Infanticide, cannibalism, necrophilia -- all of these features make up prominent plot components in Barker's stories. Yet graphic sex and violence are not the only things that set Barker apart from the horror mainstream. His works were also intensely imaginative and bizarrely original. For example, "In the Hills, the Cities" from Volume I tells of happenings in a remote part of the Yugoslavian countryside, where the citizens of two villages shape themselves into giants in order to engage in ritual combat against the other. It's a richly imagined tale, one so outlandishly unorthodox that no one else would even think of telling it, and one that leaves the reader with a powerful metaphor for the fragility of individuality.

The rest of the stories in the collection displayed the same eclectic and imaginative nature. "The Midnight Meat Train" (Volume I) and "The Skins of the Fathers" (Volume II) both have an eerie and evocatively Lovecraftian feel to them without ever mentioning The Big C or his lesser brethren at the Old Ones Club. "The Yattering and Jack" (Volume I) is a hilarious black comedy about an invisible demon and the nonchalant target of his torments who does not even seem to notice the miseries visited upon him. It is a sly and clever piece, filled with the best characterizations in The Books of Blood, and is the perfect refutation to oft repeated charge that Barker has no sense of humor.

CoverAlthough there are many more stories in The Books of Blood that are worth a look ["Confessions of a (Pornographer's) Shroud," "Pig Blood Blues"] including several in the second three volumes ("The Age of Desire," "The Body Politic," "The Madonna," "The Last Illusion"), the ones listed above are by far the best and most influential.

Despite their many ground-breaking features, the stories in The Books of Blood were not without their flaws, perhaps the largest of which was Barker's weakness in characterization. On the whole, Barker's characters were a good deal less interesting than the nightmarish situations he put them in. One really didn't care whether they lived or died, as the blood itself seemed to be more important than the minor matter of whose was spilt. Still, despite their flaws, observers were nearly unanimous in declaring The Books of Blood one of the most important works in horror to come along in years, leading Stephen King to compose his now famous line: "I have seen the future of horrorŠand its name is Clive Barker."

SP SOMTOWThe second splatterpunk progenitor was the novel Vampire Junction, written by science fiction writer Somtow Sucharitkul under the pseudonym S.P. Somtow. The book tells the complex tale of an immortal teenaged vampire rock star undergoing Jungian psychoanalysis while his therapist's ex-husband and his decadent band of former prep-school buddies try to track him down. Though Somtow's style is a good deal easier to read than (for example) Barry Malzburg's, the thematic complexities (including vampires as Jungian archetypes and the historical relativity of good and evil) and convoluted plot of this novel make it far from light reading.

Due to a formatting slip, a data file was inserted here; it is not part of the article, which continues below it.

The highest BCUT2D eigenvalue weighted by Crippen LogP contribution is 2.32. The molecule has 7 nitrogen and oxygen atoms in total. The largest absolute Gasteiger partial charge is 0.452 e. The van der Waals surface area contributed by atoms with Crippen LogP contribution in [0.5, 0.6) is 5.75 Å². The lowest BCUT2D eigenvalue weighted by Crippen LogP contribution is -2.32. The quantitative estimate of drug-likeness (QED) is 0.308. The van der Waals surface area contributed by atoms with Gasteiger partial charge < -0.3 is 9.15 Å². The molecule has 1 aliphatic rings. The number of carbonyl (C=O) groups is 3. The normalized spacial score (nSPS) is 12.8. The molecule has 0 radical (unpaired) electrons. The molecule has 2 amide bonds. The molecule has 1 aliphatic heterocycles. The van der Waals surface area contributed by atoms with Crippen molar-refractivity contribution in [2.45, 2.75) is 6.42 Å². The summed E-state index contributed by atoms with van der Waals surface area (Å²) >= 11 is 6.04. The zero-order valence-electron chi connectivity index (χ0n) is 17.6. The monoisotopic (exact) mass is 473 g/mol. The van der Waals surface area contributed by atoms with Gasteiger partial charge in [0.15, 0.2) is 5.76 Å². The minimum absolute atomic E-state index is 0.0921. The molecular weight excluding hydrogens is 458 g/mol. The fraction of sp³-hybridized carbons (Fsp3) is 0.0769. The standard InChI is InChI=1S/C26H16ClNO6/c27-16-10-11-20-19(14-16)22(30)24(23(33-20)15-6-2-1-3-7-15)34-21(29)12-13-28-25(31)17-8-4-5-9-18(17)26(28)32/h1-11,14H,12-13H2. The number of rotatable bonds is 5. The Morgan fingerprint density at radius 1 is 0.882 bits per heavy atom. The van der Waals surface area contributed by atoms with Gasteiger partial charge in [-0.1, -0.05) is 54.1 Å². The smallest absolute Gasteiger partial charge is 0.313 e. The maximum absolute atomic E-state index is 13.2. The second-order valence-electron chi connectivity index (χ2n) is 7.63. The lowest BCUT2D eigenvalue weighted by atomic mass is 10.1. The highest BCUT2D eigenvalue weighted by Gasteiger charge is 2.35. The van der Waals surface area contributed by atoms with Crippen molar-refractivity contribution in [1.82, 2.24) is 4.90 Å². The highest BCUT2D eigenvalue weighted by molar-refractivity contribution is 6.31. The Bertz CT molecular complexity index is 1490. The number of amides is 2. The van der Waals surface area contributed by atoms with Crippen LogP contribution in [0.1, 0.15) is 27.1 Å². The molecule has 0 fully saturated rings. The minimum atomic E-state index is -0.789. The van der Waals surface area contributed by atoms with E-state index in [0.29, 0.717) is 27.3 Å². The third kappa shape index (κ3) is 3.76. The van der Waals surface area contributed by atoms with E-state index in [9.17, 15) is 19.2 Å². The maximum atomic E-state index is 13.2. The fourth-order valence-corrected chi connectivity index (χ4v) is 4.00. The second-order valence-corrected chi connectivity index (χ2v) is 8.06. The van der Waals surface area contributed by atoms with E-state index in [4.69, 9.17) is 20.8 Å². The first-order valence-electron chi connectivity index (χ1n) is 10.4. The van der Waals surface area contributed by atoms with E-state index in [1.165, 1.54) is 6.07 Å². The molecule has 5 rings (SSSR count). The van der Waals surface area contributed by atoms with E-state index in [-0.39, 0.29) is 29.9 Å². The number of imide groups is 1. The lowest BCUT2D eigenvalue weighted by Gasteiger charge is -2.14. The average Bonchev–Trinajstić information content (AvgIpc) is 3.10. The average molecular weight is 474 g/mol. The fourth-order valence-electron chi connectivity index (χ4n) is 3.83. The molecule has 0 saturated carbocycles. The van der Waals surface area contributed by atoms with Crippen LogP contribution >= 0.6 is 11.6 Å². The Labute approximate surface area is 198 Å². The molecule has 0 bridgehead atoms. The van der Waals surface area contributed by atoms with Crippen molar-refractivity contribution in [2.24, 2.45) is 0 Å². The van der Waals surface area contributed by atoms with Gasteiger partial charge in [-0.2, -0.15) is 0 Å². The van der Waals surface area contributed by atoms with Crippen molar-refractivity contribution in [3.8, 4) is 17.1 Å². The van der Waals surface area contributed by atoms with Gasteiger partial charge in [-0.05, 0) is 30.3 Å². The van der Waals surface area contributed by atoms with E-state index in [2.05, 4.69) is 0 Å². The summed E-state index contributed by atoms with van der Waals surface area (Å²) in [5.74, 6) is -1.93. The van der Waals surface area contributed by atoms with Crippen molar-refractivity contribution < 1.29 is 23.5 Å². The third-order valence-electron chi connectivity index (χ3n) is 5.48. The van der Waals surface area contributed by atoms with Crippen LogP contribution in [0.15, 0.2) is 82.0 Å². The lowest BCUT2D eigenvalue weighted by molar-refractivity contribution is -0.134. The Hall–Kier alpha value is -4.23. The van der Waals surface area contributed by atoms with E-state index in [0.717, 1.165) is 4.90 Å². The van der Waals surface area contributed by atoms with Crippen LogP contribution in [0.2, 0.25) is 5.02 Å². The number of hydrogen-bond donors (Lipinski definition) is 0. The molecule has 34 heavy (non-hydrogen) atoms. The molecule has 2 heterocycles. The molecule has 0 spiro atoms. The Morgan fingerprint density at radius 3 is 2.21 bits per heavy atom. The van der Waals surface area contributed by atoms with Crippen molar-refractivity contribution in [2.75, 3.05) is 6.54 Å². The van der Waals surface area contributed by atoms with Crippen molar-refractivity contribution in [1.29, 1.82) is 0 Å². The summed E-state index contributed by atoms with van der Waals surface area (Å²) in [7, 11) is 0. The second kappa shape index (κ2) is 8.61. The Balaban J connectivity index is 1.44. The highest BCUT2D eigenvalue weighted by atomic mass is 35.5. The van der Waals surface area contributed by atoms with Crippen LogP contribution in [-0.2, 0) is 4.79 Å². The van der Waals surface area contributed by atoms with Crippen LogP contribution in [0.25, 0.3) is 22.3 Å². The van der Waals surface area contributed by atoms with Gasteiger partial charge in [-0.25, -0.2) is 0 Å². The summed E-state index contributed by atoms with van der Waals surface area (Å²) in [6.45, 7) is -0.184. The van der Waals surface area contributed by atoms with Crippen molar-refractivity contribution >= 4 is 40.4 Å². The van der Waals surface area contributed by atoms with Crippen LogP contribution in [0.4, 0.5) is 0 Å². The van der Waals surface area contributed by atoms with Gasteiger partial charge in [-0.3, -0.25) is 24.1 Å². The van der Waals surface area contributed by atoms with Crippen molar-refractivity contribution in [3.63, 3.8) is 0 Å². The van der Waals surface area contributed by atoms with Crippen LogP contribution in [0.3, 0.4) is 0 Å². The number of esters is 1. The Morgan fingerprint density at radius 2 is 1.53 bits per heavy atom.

CoverHowever, like Barker's early work, Vampire Junction showed Somtow's willingness to take horror to its graphic extreme, mixing violence with explicit (usually perverse) sex to create a shocking and heady concoction. At one point in the novel, Timmy Valentine (the book's vampiric protagonist) finds himself the pedophilic object of the violent and deranged love of the historical Bluebeard, who (in this novel, anyway) stabbed young boys, raped their dying bodies, then cut off their penises and stored them in a large glass jar. In another scene, one of the decadent vampire hunters has his own penis bitten off by a vampiress performing fellatio upon him.

Though explicit and ground-breaking, one of the things Vampire Junction was not was a terribly good vampire novel. Somtow ends up juggling so many diverse thematic and plot elements that the work ends up in a muddle, ultimately less than the sum of its parts. Because of that, and because Somtow didn't have Barker's deft and icy touch, Vampire Junction slid soundlessly (and not entirely undeservedly) back into the primordial ooze from which it was born.

to Part Two: Splatterpunk: Some Quasi-Arbitrary Definitions
to Splatterpunk Files Index

Photo Credits:
Clive Barker by Geoff Shields
S.P. Somtow by Beth Gwinn